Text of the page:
home ownership

When I was 18 I had set a goal for myself to buy a house before I turned 25. I knew that part of my ‘American Dream’ included home ownership. I also knew that the wealthiest people I had interacted with had used real estate to accumulate wealth. “They aren’t making more land” was a common phrase I heard when asking for advice. So in March 2019, I signed on the dotted line and became a homeowner. It wasn’t until July 2019 that I moved in to my new house. Now that I have been here for a year, it is time to take a look at the lessons I learned from a year of home ownership.

The Process

When I first started looking for a house I didn’t know exactly what I wanted. The plan was to buy a place with my brother, who was also living at home with my parents. We both knew this would not be our forever home, but more of a starter house until we both got married. I was looking for something that would have the possibility for rental income, if we decided to keep it. We live in a relatively high cost of living area so it also had to be something we could both afford. I knew I was going to need a mortgage so I didn’t want something that would be unable to get a certificate of occupancy.

We looked at almost 30 houses in 10 different towns. If this was going to be a house I was going to make into a home, it had to be the right fit. I also was growing in my career so I wanted it relatively close to the main highways, in case my job location changed. We got pre-approved for the mortgage only including my income. I love my brother and the plan was for him to contribute but I wanted to make sure I could afford the house by myself.

Lesson 1: Spend Within Your Limit

When you are buying your first house it is very easy to try and find something that is right at what the pre-approval letter states. This is especially evident for high cost of living areas. Some people also rationalize this by thinking that their income will increase as they get older. It is important to consider all the costs of home ownership when buying a house.

Larger houses have larger maintenance bills and utility costs. Here in New Jersey, property taxes are also a significant cost of your monthly mortgage. It is important to look at all of these costs when you are considering how much to spend. When I only used my income to determine how much we could afford, I still had plenty of buffer room to account for these other costs. This is why it is so important to have a household budget.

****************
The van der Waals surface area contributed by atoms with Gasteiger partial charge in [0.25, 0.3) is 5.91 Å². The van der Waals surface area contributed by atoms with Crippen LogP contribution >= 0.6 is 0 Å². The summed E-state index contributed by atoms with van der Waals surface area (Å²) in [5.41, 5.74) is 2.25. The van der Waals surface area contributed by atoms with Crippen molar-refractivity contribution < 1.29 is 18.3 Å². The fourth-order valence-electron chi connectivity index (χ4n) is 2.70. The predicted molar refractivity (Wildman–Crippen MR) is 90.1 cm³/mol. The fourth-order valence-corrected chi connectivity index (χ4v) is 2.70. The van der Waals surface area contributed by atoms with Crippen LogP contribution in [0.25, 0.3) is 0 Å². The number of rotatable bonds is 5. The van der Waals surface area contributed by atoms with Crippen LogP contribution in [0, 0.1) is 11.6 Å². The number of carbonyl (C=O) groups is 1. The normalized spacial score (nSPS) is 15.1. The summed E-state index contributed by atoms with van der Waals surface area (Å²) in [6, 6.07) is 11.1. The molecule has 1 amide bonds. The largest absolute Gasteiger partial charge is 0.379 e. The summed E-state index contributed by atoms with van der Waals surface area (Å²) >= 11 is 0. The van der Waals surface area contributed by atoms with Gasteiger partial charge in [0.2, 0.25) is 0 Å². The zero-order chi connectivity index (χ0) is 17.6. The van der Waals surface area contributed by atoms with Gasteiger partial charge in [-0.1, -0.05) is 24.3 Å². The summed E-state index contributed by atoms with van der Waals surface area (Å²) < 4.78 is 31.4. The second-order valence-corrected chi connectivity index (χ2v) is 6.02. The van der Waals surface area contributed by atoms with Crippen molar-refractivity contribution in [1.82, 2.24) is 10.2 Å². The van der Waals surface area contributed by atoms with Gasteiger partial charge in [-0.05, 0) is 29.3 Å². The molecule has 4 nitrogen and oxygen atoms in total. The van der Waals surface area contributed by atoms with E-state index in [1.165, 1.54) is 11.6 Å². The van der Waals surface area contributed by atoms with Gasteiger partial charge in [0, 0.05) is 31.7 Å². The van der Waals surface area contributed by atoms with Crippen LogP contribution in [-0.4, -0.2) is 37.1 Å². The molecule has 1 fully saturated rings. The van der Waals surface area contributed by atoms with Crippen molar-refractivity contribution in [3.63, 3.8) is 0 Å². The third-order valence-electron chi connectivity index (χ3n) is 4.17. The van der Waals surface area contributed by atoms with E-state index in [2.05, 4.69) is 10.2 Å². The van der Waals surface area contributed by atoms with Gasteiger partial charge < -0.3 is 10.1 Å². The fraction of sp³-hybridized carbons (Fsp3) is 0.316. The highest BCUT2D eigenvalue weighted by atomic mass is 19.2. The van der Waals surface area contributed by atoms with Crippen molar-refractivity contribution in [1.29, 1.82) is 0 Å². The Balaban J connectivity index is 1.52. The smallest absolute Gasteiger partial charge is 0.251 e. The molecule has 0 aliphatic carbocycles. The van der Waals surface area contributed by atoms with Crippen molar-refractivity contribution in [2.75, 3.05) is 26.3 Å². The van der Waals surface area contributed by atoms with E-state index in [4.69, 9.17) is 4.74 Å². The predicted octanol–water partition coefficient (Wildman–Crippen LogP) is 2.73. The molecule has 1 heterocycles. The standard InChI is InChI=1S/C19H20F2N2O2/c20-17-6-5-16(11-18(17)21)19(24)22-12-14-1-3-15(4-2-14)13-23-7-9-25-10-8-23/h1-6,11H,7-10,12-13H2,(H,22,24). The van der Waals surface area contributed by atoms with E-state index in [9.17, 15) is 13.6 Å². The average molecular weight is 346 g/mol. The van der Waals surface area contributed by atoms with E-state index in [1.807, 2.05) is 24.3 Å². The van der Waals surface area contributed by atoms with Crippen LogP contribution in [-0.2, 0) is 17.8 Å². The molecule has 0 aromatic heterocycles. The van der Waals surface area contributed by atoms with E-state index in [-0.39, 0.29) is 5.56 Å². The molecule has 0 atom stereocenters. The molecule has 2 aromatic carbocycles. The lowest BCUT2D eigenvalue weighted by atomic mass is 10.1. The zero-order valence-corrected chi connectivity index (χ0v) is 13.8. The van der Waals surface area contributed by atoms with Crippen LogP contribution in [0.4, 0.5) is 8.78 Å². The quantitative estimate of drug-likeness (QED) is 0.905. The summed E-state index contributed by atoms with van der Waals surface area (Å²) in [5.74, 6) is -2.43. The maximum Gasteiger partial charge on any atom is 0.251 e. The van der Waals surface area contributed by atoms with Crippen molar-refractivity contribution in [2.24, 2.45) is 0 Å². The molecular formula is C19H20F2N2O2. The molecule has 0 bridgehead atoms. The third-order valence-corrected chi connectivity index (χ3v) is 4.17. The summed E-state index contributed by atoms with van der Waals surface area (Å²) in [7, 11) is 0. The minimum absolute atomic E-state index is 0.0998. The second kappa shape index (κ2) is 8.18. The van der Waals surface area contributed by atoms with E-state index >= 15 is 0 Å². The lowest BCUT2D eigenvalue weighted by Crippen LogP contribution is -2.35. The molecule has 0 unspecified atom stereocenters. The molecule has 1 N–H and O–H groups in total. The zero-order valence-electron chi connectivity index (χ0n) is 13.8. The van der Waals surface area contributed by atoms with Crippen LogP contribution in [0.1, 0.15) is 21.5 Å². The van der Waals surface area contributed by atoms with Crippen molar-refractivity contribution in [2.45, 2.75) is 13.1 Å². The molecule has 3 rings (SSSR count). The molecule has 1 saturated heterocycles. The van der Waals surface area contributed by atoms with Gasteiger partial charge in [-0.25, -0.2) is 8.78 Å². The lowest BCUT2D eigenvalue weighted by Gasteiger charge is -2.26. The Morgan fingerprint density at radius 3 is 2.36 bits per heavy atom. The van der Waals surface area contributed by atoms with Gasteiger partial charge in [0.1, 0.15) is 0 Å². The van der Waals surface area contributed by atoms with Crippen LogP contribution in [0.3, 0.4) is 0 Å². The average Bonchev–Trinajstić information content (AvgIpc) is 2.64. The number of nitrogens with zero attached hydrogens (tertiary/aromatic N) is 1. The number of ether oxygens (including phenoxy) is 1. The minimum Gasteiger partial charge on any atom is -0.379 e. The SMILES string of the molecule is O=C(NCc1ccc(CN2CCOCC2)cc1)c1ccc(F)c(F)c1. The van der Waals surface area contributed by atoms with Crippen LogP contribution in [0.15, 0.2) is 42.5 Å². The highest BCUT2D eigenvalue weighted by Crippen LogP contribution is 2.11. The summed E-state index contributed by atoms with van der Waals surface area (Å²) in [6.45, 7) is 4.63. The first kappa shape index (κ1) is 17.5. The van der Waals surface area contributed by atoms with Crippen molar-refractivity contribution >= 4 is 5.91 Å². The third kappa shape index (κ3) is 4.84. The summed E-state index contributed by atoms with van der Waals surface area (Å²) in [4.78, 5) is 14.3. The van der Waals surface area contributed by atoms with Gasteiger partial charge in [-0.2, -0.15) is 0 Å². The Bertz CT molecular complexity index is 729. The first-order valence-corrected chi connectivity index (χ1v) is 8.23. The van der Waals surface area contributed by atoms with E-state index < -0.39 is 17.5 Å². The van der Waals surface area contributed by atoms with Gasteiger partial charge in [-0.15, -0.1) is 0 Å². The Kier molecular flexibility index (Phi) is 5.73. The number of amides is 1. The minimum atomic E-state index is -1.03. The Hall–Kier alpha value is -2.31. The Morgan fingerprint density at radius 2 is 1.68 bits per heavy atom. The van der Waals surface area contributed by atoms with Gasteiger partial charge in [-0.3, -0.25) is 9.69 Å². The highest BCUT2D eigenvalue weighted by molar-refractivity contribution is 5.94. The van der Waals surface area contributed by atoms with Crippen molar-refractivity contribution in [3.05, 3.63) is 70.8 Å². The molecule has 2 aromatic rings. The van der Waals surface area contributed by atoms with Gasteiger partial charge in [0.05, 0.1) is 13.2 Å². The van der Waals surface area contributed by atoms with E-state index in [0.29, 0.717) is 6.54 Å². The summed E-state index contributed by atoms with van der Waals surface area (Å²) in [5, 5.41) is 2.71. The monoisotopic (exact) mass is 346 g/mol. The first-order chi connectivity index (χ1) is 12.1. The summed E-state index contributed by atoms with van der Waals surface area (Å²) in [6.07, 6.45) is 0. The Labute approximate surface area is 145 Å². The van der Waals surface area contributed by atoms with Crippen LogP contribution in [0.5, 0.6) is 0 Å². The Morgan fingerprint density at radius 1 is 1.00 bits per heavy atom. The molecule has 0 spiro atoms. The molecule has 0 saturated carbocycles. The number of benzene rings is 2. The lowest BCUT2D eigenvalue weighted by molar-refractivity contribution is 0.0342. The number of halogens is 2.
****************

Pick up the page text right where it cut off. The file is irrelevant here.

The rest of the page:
Lesson 2: Use Your Connections

As I mentioned before, I saw almost 30 different houses. The realtor I used was actually someone I had worked with through my 9-5. I had talked to a couple realtors and told them what my plans were and some were more gung-ho than others. The realtor I ended up choosing just told me that he is here to support me in the process. That was exactly what I was looking for.

Another connection that I used was for my home inspection. He was fantastic and went over everything in detail with me, in addition to his report. The part that I really liked about him was since he was a personal connection he taught me how to fix a couple things that he identified during the inspection. I even called him when I was at home depot and he advised me on the exact materials needed.

The lesson here is to use your personal connections for the skill sets that they have. Those who like you and care about you will often go above and beyond the basic requirement of their jobs. It is also important to support those that you know in their endevours as well.

Lesson 3: Everything Costs More

home ownership

When I first moved into my house I had tons of ideas of all these projects I wanted to do. I quickly realized that everything costs more, and requires more time than I imagined. The first project we started when we bought the house was removing all the popcorn ceiling. It took absolutely forever. I thought I was going to be saving money by not replacing all the drywall, and we did. Just not nearly as much when you consider the time investment. Did I mention that popcorn ceilings are terrible?

Lesson 4: Enjoy Yourself

In the midst of renovation projects, moving and general house maintenance it is important to take the time to enjoy yourself. Over the past year some of my fondest memories come from the situations I found most difficult. Having a ‘painting’ party where my whole family was taping and painting the walls. Hosting a house warming party with about 70 of our closest friends and family. Trying to figure out how to replace a circuit breaker with my brother. Opening and maintaining a pool for the first time. The list goes on and on.

Just like every new experience, there will be ups and downs. It is important to take the time when you can and enjoy the moment. Those moments are what changes a house from a place you live in to a home you will cherish.

Home Ownership: A Year in Review

Looking back on the past year it has been a whirlwind. I have gone through other changes in my life, professionally and personally. I can’t believe it has been a year already. Home ownership has changed how I view responsibility for the better. It has also strengthened some of my core principles. I also think it has been beneficial for my relationship with my brother. Hopefully there are many more years of growth and development to come.

Do you remember your first year of home ownership? Let me know some of the lessons that you learned in the comments below!

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